The biggest thing that I learned is that complexity can be hidden and it is possible to get a deep game while not burying the player in data and spreadsheets. We are always giving people the jist of the information in as compact a form as possible to let them make informed “enough” decisions to follow their in game career plan. This was a really hard one for me. For example.
Early on in development, long before we had Rez, there were much more conventional space trading components housed in universal canisters of various sizes like EVE Online. Thankfully we hadn't built the economy yet, but just the pieces. But there were most of the elements in the periodic table with proper atomic densities, we even had an odd unit of measurement that was 10cm^3 which turned out to be exactly 1 litre/1 kilogram of water, we called them cubes. So all resources were found in these cubes. A 10cm cube is about 4 inches on each side. It weighs about 2 pounds for water. For gold on the other hand, it is 19.6 grams/cubic centimeter so since a cube is 1000 cubic centimeters, it is 19.6 kg/cube, or about 43 lbs, so a LOT heavier. So here you are flying along, you blow up a ship, pick up a generic canister that turns out to be full of gold, annnnnnnnd you can't move. Over time, we color coded the canisters by size, and then forced them to only contain one element, then we changed our element to a universal RU (Resource Units, from Star Control), then Resin, then Risin, then Rez after much arguing. Finally we dumped the idea of canisters all together and when Rez was picked up it was color and size coded rocks and when it was dumped it was rocks. I hate canisters so much.
So imagine about 18 months of what you have read above. Some other highlights were the 3 complete redesigns of the hangar screen, the tearful realization that people needed to be able to fly CIV ships if they blew them up. Conversion of the Civs into a real faction, deciding that although cool, egg laying zombies were not as cool as their much better technologically equipped human enemies and we needed a ship infestation mechanic. The BIG realization that we needed to somehow generate an entire galaxy instead of a small chain of stars on an anemic star map. Each time we made one of these decisions, Richard had to make a vast amount of new art because we never designed the systems to handle simple faction based color schemes on the ships. We still grumble about this. Next time, color look up tables!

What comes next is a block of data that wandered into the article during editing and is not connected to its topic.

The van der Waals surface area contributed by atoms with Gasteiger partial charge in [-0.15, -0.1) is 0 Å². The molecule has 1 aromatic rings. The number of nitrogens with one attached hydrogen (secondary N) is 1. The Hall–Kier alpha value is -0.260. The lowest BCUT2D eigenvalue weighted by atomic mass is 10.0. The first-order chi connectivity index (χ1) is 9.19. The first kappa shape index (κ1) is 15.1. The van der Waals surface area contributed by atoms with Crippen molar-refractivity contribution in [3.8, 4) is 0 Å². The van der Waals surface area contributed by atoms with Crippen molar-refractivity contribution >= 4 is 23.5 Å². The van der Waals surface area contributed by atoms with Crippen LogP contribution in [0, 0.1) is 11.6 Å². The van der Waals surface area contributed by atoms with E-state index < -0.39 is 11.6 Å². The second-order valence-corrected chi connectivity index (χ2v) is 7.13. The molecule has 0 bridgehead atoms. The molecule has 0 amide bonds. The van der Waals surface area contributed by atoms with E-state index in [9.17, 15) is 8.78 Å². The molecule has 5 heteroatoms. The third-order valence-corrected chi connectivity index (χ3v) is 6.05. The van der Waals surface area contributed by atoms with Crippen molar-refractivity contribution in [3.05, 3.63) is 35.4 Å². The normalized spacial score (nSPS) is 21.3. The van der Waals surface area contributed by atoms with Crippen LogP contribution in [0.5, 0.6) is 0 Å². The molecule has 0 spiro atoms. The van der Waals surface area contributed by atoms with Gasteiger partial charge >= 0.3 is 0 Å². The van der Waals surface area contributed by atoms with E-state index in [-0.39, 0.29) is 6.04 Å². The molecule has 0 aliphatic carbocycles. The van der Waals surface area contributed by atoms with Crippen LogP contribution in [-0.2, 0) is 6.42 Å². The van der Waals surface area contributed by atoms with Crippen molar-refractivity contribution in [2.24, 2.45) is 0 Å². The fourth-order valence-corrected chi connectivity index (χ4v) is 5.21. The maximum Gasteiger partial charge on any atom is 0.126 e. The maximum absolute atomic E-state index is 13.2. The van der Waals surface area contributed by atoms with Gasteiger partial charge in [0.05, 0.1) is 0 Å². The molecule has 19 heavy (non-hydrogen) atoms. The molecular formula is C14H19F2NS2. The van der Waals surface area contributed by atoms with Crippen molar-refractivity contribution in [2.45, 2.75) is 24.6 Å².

Finally, it is around January of 2011 and we are feeling like we are actually on our last “3 more months cycle” We couldn’t ship “space game” and soon we needed to make videos and tell the world we existed. We needed a name for this beast. Neither Richard nor I have any experience talking with the outside world about the games we worked on in the past. We were always behind the scenes guys and loathed even in company presentations. Long story short, we are not slick, at all. So we have a meeting at my place and start discussing names. Our game is about Space and Pirates and Zombies. It didn't take us long to realize that we had a catchy and playful acronym, SPAZ. Oh that is so awesome we thought! It is memorable like WOW, full of energy, it is absolutely perfect. Oh what a happy day, nothing could ever be wrong with a title like that. Umm Yeah.....
|12-30-2011, 02:20 PM||#5|
MinMax Games Ltd.
Join Date: Sep 2008
Part 4: Our first steps into the world of marketing.